Cause vs. Effect: Defining the Malfunction in Elevator Accident Cases

Not all premises liability cases require expert opinion on liability, but many do.  What about premises liability cases where a plaintiff claims injury as the result of an elevator malfunction?  Does the plaintiff need expert testimony to survive summary judgment?  Or, can the plaintiff cut costs, forego the expert and simply rely on the doctrine of res ipsa loquitur?  A recent decision in the Court of Common Pleas of Philadelphia County suggests the answer depends on how exactly you frame the “malfunction.”

The decision, set forth in the trial court order of Smith v. U.S. Facilities, Nos. 170903298, 180703933, 2019 WL 6790524 (Pa. Com. Pl. Nov. 25, 2019), arises out of an incident that occurred on August 2, 2016, at the Juanita Kidd Stout Criminal Justice Center (CJC) in Philadelphia.  The plaintiff, Beverly Smith, an employee of the City of Philadelphia, was riding an elevator at the CJC when, suddenly, another elevator, operating near the elevator Ms. Smith was riding, ascended upward at a high rate of speed and crashed into the ceiling of the elevator shaft.  The crash caused concrete to fall on the elevator carrying Ms. Smith, allegedly jostling her elevator.  Ms. Smith claimed injuries to her neck, back and extremities, as well as emotional distress, as a result.  Investigation into the accident revealed that the other elevator crashed into the ceiling because eight bolts near its motor had failed.

Ms. Smith sued various entities including Otis Elevator Company, Schindler Elevator Corporation and ThyssenKrupp Elevator Manufacturing.  She did not, however, retain an elevator expert to produce a report.  The defendants filed motions for summary judgment, arguing that without expert opinion, plaintiff could not meet her burden of proof to show that pre-accident work on the elevator was negligently performed or that the conduct of the defendants caused the bolts to fail.  The plaintiff countered that the facts necessary to establish the failure of the equipment were capable of being understood by the jury without the aid of expert opinion and, further, that the doctrine of res ipsa loquitur rendered expert opinion unnecessary.

Common Pleas Judge Shelley Robins New agreed with the defendants, finding that the manner in which bolts may become loose or break is “beyond the scope of the average juror’s normal experience.”  In addition, Judge Robins New found that the plaintiff could not rely on res ipsa loquitur.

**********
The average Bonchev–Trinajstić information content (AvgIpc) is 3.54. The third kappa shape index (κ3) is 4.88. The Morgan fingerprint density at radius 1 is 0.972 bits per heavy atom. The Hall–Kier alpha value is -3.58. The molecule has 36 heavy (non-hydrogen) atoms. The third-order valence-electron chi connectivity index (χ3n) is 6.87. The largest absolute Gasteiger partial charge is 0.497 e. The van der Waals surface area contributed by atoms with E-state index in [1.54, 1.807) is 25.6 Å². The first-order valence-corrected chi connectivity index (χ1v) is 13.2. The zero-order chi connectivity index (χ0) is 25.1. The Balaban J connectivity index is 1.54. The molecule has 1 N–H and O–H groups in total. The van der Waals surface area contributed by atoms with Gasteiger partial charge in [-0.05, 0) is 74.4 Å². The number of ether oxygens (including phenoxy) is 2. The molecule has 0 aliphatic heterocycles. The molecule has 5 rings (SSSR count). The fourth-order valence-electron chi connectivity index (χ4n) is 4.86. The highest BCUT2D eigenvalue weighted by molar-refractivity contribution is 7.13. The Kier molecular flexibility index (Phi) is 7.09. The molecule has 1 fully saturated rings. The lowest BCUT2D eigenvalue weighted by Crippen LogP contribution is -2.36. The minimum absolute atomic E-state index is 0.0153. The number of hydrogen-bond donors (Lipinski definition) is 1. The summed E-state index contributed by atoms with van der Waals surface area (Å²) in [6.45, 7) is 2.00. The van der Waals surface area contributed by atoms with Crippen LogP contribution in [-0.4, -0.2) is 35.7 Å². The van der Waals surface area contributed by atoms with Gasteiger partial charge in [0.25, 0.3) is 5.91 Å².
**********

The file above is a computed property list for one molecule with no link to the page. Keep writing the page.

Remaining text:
The Court explained that Pennsylvania has adopted Section 328D of Restatement (Second) of Torts, which sets forth the elements of res ipsa loquitur.  That section provides, in pertinent part: “It may be inferred that harm suffered by the plaintiff is caused by negligence of the defendant when: (a) the event is of a kind that ordinarily does not occur in the absence of negligence . . . .”  The Court held that the plaintiff could not establish this initial element of the doctrine—that the event is of a kind that ordinarily does not occur in the absence of negligence.  In so holding, the Court stated that, in the absence of expert opinion, a plaintiff could satisfy this prong by “proving the existence of a fund of common knowledge from which a layperson could reasonably draw the inference or conclusion.”  The Court found that there is no fund of common knowledge “concerning the process by which bolts are caused to break and become loose.”  Thus, summary judgment was warranted.

Would the result have been different if the malfunction was described not as the bolts failing but rather as the crashing of the elevator into the ceiling?  To answer that question, consider the current state of the law of Pennsylvania’s neighbor across the Delaware River.

In a 2018 decision by the New Jersey Supreme Court, McDaid v. Aztec West Condominium Association, 189 A.3d 321 (N.J. 2018), the Court held that the elevator malfunction at issue in that case was an “occurrence bespeaking negligence that falls within the common knowledge of judges and jurors,” thus obviating the need for expert testimony.  The malfunction in that case was described as the closing of elevator doors on a passenger.  The Court allowed the plaintiff to rely on res ipsa and survive summary judgment.

It is quite possible that the difference between Smith and McDaid hinges on how the court frames the “malfunction” at issue.  Is the closing of elevator doors on a passenger truly the “malfunction?”  Or, would it be more accurate to describe it as the effect of the malfunction, just as an elevator crashing into a ceiling may be regarded as the effect of the loosening and breaking of bolts?  Ask an elevator expert, and they will tell you that an elevator door can come into contact with a passenger for any number of reasons.  Causes may include dust or debris interfering with the door sensor, the electric eye of the door sensor reflecting off stainless steel side jambs of the elevator frame, the passenger inserting a hand or foot between closing doors at the last moment, or the very design of the elevator door requiring contact with the passenger before reopening, as seen in some older elevators having mechanical door bumpers/safety edges.

What courts on both sides of the Delaware river do agree on, however, is that an elevator is a complex piece of machinery.  Given its undisputed complexities, a holding that a certain type of elevator accident must “bespeak of negligence” in all instances—as a matter of law—seems like a rather broad brush.  A more nuanced approach—one that looks not simply at what the elevator did, but why it did what it did—seems better suited for complex mechanical systems, like elevators, and mitigates against the risk that blameless defendants become ensnarled in an overly wide net of res ipsa.